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The Review of Higher Education 25.1 (2001) 39-61
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Do Institutional Characteristics Affect Student Gains from College?
Robert K. Toutkoushian and John C. Smart
Academics have long striven to better understand how colleges affect students and whether student gains during their undergraduate careers are influenced by specific characteristics of students and their respective institutions. As Pascarella (1991) noted, "The impact of college on students forms, perhaps, the single largest base of empirical investigations in higher education" [End Page 39] (p. 455). 1 The interest of campus administrators in the topic has certainly been heightened in recent years by increased calls from stakeholders for accountability and cost efficiency in higher education. While some institutional characteristics are beyond an administrator's control, such as public vs. private status, they can influence other institutionalcharacteristics such as the size, selectivity, mission, and level of expenditures.
Academics argue that an institution's characteristics should have an influence on different aspects of student gains. Tinto (1975) asserts that institutional characteristics contribute to student retention since an institution's resources place limits on student development and integration. Economists likewise predict that an institution's characteristics affect student gains in muchthe same way that a firm's characteristics (e.g., size, quantity of inputs used in production) influence the quality of its products/services. Obviously, institutions with more financial resources can hire better faculty, expand their libraries, and purchase more and better computer equipment for students andfaculty. Others argue that priorities of allocation can affect student gains, sincesome of the ways institutions use financial resources (e.g., instruction) may be more closely related to student learning than others (e.g., administration). 2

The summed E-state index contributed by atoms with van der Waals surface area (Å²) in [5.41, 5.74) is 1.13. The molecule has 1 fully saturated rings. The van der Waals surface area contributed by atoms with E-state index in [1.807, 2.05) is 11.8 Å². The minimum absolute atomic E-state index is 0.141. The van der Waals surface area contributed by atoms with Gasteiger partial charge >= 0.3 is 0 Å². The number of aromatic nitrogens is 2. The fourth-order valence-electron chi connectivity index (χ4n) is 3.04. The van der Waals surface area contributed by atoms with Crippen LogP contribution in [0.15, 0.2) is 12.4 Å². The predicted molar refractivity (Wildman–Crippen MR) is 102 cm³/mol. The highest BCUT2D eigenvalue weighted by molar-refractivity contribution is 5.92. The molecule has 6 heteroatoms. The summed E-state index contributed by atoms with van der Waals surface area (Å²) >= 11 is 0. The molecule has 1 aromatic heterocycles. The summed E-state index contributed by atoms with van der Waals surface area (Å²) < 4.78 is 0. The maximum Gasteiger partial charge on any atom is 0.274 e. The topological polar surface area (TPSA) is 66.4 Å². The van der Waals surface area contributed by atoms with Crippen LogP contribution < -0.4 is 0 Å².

Unfortunately, the empirical evidence to date offers little guidance for administrators. While Solmon and Wachtel (1975), Wachtel (1976), and Bowen (1977) found that institutional characteristics do matter, the majority of studies that have considered the topic conclude that institutional effects contribute little, if anything, to student growth after controlling for student background and acquired characteristics. 3 Studies by Hanushek (1972), Rock, Centra, and Linn (1970), Rock, Baird, and Linn (1972), James, Alsalam, Conaty, and To (1989), and James and Alsalam (1993) do not support the concept that "money matters." Rather, their specific findings are consistent with Pascarella and Terenzini's (1991) overall conclusion that institutional characteristics such as size, type of control, curricular emphasis, and selectivity "are simply not linked with major differences in net impacts on students" (p. 589; emphasis theirs). [End Page 40]
Determining whether institutional characteristics influence student gains isnot only important in its own right for finding ways to help students, but alsofor critiquing the usefulness of "performance indicators" of higher education institutions. Recent years have seen rising interest among many legislatures, college administrators, and other education stakeholders in using quantitative measures of institutional characteristics to monitor and evaluate colleges and universities (e.g., Taylor & Massy, 1996). The choice of indicators israrely based on any evidence that they actually do affect educational outcomes;thus, such studies may not offer clear policy prescriptions for administrators. 4 Some agencies have gone further and use these indicators to rate institutions (McDonough et al., 1998). Most notably, U.S. News and World Report bases its measure of "academic excellence" on such institutional characteristics as selectivity, retention, student-faculty ratio, and expenditures per student. In this study, we use data about a national sample of students to investigate whether expenditures per student affect students' self-perceived gains. The data, compiled by the Higher Education Research Institute (HERI) at UCLA, began with a cohort of first-year students in 1986 and a follow-up survey in 1990; the information includes students' background characteristics, their activities and accomplishments during college, and their self-assessments of gains in a variety of areas. We focus specifically on gains in five areas that correspond to objectives common to students and their respective institutions: interpersonal skills, learning/knowledge, tolerance/awareness, graduate/professional school preparation, and communication skills.
The unique aspect of this study is its combination of student-level data with institution-level data for...